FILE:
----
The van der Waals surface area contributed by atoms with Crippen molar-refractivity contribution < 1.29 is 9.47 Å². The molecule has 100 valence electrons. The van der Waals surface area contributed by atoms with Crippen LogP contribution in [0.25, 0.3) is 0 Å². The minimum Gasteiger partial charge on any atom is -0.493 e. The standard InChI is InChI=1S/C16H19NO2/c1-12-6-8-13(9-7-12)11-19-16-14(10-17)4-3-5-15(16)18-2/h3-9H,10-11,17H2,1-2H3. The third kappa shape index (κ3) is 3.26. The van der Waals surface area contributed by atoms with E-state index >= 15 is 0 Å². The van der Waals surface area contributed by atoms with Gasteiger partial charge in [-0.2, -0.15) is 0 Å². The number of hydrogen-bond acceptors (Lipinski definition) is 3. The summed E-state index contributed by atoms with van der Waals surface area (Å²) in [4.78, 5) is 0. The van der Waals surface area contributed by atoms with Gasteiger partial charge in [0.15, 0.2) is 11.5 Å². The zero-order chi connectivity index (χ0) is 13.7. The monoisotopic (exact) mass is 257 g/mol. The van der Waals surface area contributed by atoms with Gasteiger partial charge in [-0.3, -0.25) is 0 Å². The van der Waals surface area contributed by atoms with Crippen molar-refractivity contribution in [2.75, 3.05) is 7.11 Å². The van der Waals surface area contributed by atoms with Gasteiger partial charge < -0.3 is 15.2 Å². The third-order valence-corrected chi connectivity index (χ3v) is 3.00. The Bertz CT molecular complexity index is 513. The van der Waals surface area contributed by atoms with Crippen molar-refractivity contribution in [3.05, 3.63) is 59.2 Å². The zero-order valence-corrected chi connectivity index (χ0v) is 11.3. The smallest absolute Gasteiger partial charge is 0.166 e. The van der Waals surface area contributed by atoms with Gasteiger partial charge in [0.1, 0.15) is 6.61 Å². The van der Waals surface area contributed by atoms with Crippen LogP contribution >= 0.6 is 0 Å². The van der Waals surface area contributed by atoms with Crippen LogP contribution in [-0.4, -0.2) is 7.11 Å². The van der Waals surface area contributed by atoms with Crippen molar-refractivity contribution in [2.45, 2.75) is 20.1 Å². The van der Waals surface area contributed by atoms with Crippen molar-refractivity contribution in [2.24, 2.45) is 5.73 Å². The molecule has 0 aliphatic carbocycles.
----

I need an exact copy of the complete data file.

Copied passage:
The van der Waals surface area contributed by atoms with Crippen molar-refractivity contribution < 1.29 is 9.47 Å². The molecule has 100 valence electrons. The van der Waals surface area contributed by atoms with Crippen LogP contribution in [0.25, 0.3) is 0 Å². The minimum Gasteiger partial charge on any atom is -0.493 e. The standard InChI is InChI=1S/C16H19NO2/c1-12-6-8-13(9-7-12)11-19-16-14(10-17)4-3-5-15(16)18-2/h3-9H,10-11,17H2,1-2H3. The third kappa shape index (κ3) is 3.26. The van der Waals surface area contributed by atoms with E-state index >= 15 is 0 Å². The van der Waals surface area contributed by atoms with Gasteiger partial charge in [-0.2, -0.15) is 0 Å². The number of hydrogen-bond acceptors (Lipinski definition) is 3. The summed E-state index contributed by atoms with van der Waals surface area (Å²) in [4.78, 5) is 0. The van der Waals surface area contributed by atoms with Gasteiger partial charge in [0.15, 0.2) is 11.5 Å². The zero-order chi connectivity index (χ0) is 13.7. The monoisotopic (exact) mass is 257 g/mol. The van der Waals surface area contributed by atoms with Gasteiger partial charge in [-0.3, -0.25) is 0 Å². The van der Waals surface area contributed by atoms with Crippen molar-refractivity contribution in [2.75, 3.05) is 7.11 Å². The van der Waals surface area contributed by atoms with Gasteiger partial charge < -0.3 is 15.2 Å². The third-order valence-corrected chi connectivity index (χ3v) is 3.00. The Bertz CT molecular complexity index is 513. The van der Waals surface area contributed by atoms with Crippen molar-refractivity contribution in [3.05, 3.63) is 59.2 Å². The zero-order valence-corrected chi connectivity index (χ0v) is 11.3. The smallest absolute Gasteiger partial charge is 0.166 e. The van der Waals surface area contributed by atoms with Gasteiger partial charge in [0.1, 0.15) is 6.61 Å². The van der Waals surface area contributed by atoms with Crippen LogP contribution >= 0.6 is 0 Å². The van der Waals surface area contributed by atoms with Crippen LogP contribution in [-0.4, -0.2) is 7.11 Å². The van der Waals surface area contributed by atoms with Crippen molar-refractivity contribution in [2.45, 2.75) is 20.1 Å². The van der Waals surface area contributed by atoms with Crippen molar-refractivity contribution in [2.24, 2.45) is 5.73 Å². The molecule has 0 aliphatic carbocycles.